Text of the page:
devastation Is prolonged will Increase tho
urgency of purchasers. A protracted war In
Europe will mean occupation for every Ameri
can worker and every American dollar. We
must fted and clothe nnd perhaps In time sup
ply with munitions most of the peoples now in
conflict. Tins markets they have deserted look
to us with the 6ame eagerness.
Trom tho ImllanapolU Newt.
Tho geneial situation will undoubtedly be
aff cited tu vorably by this great foreign de
mand for American products. Wo may not all
ut once have all tho prosperity that we should
like to have, but there certainly will be an Im
provement in business conditions.
Our Land of Plenty
From the Chicago Journal.
The 1'i.ited .States has 7 per cent, of the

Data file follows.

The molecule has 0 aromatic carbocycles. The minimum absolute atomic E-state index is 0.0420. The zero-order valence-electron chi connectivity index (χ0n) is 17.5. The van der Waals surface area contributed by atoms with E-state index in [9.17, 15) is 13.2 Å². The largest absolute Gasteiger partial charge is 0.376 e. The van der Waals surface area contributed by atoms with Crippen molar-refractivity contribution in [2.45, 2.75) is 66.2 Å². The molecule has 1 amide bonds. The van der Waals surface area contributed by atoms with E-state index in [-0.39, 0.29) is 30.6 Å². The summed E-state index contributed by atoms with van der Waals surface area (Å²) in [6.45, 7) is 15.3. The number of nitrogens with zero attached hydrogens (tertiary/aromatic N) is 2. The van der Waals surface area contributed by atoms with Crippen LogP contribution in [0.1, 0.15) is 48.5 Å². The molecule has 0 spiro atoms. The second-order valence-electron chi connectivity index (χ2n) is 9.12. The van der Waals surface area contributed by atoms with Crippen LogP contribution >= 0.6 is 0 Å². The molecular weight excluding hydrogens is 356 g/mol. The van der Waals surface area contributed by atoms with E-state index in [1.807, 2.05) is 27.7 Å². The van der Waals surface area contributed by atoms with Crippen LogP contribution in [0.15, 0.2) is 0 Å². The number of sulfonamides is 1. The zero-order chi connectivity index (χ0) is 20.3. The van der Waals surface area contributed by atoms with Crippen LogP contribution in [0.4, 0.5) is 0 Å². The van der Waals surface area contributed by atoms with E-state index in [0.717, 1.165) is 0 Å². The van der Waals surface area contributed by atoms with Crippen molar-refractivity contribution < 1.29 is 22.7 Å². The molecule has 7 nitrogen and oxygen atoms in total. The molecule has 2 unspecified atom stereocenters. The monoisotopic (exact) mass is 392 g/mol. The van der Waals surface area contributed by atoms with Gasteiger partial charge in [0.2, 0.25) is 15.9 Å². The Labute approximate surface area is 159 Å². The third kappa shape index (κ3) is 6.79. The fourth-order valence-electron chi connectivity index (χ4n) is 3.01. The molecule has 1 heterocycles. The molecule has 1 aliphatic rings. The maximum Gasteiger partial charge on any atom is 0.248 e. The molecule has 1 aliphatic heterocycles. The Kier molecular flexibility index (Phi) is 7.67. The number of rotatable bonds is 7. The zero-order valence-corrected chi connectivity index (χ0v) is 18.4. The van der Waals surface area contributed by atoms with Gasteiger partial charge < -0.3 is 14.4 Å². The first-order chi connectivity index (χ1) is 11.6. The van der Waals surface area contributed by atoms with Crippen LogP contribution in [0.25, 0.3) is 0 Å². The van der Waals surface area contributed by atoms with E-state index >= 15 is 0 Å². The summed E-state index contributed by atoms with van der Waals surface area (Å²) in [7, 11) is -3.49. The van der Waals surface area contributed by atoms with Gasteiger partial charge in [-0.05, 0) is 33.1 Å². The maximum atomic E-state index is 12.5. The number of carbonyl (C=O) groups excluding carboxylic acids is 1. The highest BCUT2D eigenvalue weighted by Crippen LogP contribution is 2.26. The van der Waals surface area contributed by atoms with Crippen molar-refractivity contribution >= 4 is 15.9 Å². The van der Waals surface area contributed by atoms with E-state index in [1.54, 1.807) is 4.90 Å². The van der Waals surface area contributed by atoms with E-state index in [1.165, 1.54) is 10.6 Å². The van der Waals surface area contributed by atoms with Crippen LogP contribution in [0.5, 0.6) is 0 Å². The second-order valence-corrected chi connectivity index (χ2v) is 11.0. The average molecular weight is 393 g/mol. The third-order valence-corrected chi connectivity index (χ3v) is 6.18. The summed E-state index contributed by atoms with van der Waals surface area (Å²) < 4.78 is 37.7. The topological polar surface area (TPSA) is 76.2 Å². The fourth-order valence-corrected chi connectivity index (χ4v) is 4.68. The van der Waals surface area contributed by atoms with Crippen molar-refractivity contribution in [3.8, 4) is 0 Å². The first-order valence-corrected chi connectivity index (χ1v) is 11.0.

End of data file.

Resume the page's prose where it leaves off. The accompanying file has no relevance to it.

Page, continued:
world's habitable area and 6 per rent, of the
Also, thtr United States produces M per cent,
each of the wheat and gold grown or mined
In the world This country produces D5 per
rnt. of the world's tobacco crop, 56 per cent,
of the world's cotton crop, C8 per cent, of the
world's corn ciop; while 40 per cent, of th
coal, II i'er tent, of the Iron. 55 per cent, of
the copper and 63 per cent, of the petroleum
output of the big, round earth are furnished by
lands under the Stars and Stripes.
The Turn for the Better
From the New Tork Kvenlng- Pot.
A series of incidents, at the opening of this
week has pointed to decided improvement in
the peculiar situation into which this country's
financial and business enterprise had been
thrown bv the European war. These incidents
comprise tho announcement that our new bank
ing system will be formally established In a
fortnight; England's deihiratiou that tho tsea
it. open for export, even to hostile countries, of
noucontraband articles, such as cotton; largely